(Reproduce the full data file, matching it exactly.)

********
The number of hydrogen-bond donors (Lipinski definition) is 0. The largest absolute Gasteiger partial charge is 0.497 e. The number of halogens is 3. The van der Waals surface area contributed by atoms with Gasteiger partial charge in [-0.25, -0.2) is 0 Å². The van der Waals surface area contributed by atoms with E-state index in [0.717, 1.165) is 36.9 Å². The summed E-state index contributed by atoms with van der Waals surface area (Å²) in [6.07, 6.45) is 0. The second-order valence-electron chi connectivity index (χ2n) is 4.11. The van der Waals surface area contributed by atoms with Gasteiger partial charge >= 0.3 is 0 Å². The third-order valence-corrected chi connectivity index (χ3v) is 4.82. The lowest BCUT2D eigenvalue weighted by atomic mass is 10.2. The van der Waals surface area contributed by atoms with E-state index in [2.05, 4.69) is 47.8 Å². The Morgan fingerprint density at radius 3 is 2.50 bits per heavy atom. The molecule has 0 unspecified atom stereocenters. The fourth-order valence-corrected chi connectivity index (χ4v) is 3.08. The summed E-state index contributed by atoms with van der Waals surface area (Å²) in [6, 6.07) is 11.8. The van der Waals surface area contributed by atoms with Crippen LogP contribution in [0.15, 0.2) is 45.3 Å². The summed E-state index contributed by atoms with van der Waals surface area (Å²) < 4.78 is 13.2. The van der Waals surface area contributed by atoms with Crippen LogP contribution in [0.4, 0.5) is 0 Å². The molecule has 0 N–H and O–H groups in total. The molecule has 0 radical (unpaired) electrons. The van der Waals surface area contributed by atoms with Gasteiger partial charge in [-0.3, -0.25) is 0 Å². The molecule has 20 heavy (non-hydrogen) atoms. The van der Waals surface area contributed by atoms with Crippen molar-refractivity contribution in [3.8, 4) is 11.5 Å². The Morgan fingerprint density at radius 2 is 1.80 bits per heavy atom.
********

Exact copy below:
The number of hydrogen-bond donors (Lipinski definition) is 0. The largest absolute Gasteiger partial charge is 0.497 e. The number of halogens is 3. The van der Waals surface area contributed by atoms with Gasteiger partial charge in [-0.25, -0.2) is 0 Å². The van der Waals surface area contributed by atoms with E-state index in [0.717, 1.165) is 36.9 Å². The summed E-state index contributed by atoms with van der Waals surface area (Å²) in [6.07, 6.45) is 0. The second-order valence-electron chi connectivity index (χ2n) is 4.11. The van der Waals surface area contributed by atoms with Gasteiger partial charge >= 0.3 is 0 Å². The third-order valence-corrected chi connectivity index (χ3v) is 4.82. The lowest BCUT2D eigenvalue weighted by atomic mass is 10.2. The van der Waals surface area contributed by atoms with E-state index in [2.05, 4.69) is 47.8 Å². The Morgan fingerprint density at radius 3 is 2.50 bits per heavy atom. The molecule has 0 unspecified atom stereocenters. The fourth-order valence-corrected chi connectivity index (χ4v) is 3.08. The summed E-state index contributed by atoms with van der Waals surface area (Å²) in [6, 6.07) is 11.8. The van der Waals surface area contributed by atoms with Crippen LogP contribution in [0.15, 0.2) is 45.3 Å². The summed E-state index contributed by atoms with van der Waals surface area (Å²) < 4.78 is 13.2. The van der Waals surface area contributed by atoms with Crippen LogP contribution in [0.4, 0.5) is 0 Å². The molecule has 0 N–H and O–H groups in total. The molecule has 0 radical (unpaired) electrons. The van der Waals surface area contributed by atoms with Gasteiger partial charge in [-0.3, -0.25) is 0 Å². The molecule has 20 heavy (non-hydrogen) atoms. The van der Waals surface area contributed by atoms with Crippen molar-refractivity contribution in [3.8, 4) is 11.5 Å². The Morgan fingerprint density at radius 2 is 1.80 bits per heavy atom.